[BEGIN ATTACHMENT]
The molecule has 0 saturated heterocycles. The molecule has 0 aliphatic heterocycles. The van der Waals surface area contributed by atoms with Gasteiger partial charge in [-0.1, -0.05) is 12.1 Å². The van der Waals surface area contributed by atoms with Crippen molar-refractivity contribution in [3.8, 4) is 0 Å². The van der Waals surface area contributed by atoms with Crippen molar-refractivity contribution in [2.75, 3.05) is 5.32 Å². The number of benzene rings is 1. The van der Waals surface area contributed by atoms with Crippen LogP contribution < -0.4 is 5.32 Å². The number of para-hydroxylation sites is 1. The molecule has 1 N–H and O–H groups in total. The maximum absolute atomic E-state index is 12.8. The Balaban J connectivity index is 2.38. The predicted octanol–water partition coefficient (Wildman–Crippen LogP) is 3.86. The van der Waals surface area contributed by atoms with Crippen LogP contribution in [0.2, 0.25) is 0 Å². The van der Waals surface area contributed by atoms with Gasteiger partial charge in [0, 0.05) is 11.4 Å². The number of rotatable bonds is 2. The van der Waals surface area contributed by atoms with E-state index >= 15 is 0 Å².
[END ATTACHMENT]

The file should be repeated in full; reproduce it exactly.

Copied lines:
The molecule has 0 saturated heterocycles. The molecule has 0 aliphatic heterocycles. The van der Waals surface area contributed by atoms with Gasteiger partial charge in [-0.1, -0.05) is 12.1 Å². The van der Waals surface area contributed by atoms with Crippen molar-refractivity contribution in [3.8, 4) is 0 Å². The van der Waals surface area contributed by atoms with Crippen molar-refractivity contribution in [2.75, 3.05) is 5.32 Å². The number of benzene rings is 1. The van der Waals surface area contributed by atoms with Crippen LogP contribution < -0.4 is 5.32 Å². The number of para-hydroxylation sites is 1. The molecule has 1 N–H and O–H groups in total. The maximum absolute atomic E-state index is 12.8. The Balaban J connectivity index is 2.38. The predicted octanol–water partition coefficient (Wildman–Crippen LogP) is 3.86. The van der Waals surface area contributed by atoms with Crippen LogP contribution in [0.2, 0.25) is 0 Å². The van der Waals surface area contributed by atoms with Gasteiger partial charge in [0, 0.05) is 11.4 Å². The number of rotatable bonds is 2. The van der Waals surface area contributed by atoms with E-state index >= 15 is 0 Å².